Weekly Column of U.S. Senator Lamar Alexander (R-TN) for February 3, 2008

Reaction to the State of the Union

Posted on February 1, 2008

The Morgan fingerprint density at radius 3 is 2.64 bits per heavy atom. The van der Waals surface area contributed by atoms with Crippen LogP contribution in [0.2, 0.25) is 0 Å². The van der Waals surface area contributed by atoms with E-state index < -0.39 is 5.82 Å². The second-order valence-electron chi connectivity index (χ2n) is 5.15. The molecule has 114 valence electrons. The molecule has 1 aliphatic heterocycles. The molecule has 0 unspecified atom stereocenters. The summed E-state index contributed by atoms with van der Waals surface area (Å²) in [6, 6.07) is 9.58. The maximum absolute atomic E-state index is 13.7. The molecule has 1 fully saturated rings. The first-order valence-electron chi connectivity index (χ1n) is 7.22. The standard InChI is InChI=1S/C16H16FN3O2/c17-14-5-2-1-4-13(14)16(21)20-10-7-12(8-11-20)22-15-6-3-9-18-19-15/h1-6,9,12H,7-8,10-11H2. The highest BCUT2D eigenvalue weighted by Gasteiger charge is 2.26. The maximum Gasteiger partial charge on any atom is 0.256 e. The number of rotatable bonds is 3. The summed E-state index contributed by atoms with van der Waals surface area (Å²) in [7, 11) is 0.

Last week, the president spoke to the nation in the State of the Union address. A great deal of what President Bush said last week was important to our role in the world, but we have work to do at home and we need to roll up our sleeves and get busy. There's no excuse for taking a year off because of presidential politics given the number of serious issues facing our country. Let me mention a few that the president discussed last week. The Economy The president acknowledged that as strong as our economy is, with 52 months in a row of growing jobs, it's taken a downward turn. We need to take appropriate action to help it continue to produce more jobs. That means steps that are temporary, targeted, and that grow the economy and not the government. The president has agreed with the Speaker of the House and the Republican leader of the House on a simple package that is aimed to do just that – with rebates for individuals, most of whom pay taxes, and incentives to small businesses to create new jobs. It's a simple idea. I don't believe we can afford to let this economic growth package become a Christmas tree in the Senate for everyone's favorite idea for spending taxpayer dollars. Instead, we should recognize that the American people would like to see us act promptly and act decisively. It is important for our government, particularly at this moment, to send a strong message that we will take the action appropriate to keep the economy strong. And that we are capable of functioning as a government and working in bipartisan ways to deal with real issues. Healthcare The president said that we should get to work this year to make sure that every American can have access to health care insurance. The president talked about his plan, which he also talked about last year, to redo our tax code so that dollars would be available to American families to buy at least a basic health care policy that they wouldn't lose coverage when they change jobs. Republican senators believe that every American should be insured and are ready to go to work this year to help make that possible. Entitlement Spending Entitlement spending is an issue that is beginning to get the country's attention, and it should have the country's attention. It certainly has mine. Approximately 40% of the budget is Social Security, Medicare, and Medicaid, and another 14% goes for other entitlement programs. That part of the budget goes up automatically every year. Together, entitlement spending and interest on the debt make up more than 60% of every dollar we spend here. Another 20% is defense, the war, and other necessary actions to defend ourselves, and 19% is everything else. According to leaders on the Senate Budget Committee, pretty soon we’re going to be faced with an absolutely impossible situation that will require massive cuts in benefits and massive tax increases that the net worth of this great country will not be able to pay – and that every year we wait, we risk another problem. The president challenged us to change this and I’ve joined with a few senators on a proposal to do that, which we should act on this year. Education President Bush mentioned something in his speech that is close to my heart. He called it the “Pell Grants for Kids,” an idea I have been working on for years. The idea is very simple. We take this brilliant plan Congress invented over the last 50 years of giving money directly to college students, which they can spend at any accredited institution of their choice – including both public and private schools. I have proposed a version of the Pell Grant for Kids that would give every child in low- and middle-income families $500 for after-school programs or other programs. The president has advanced the idea by including in his speech to the nation. President Bush has painted a strong agenda for America this year. He has challenged us to go to work, we're ready to go to work, and we're ready to get results – which means working across the aisle in a bipartisan way.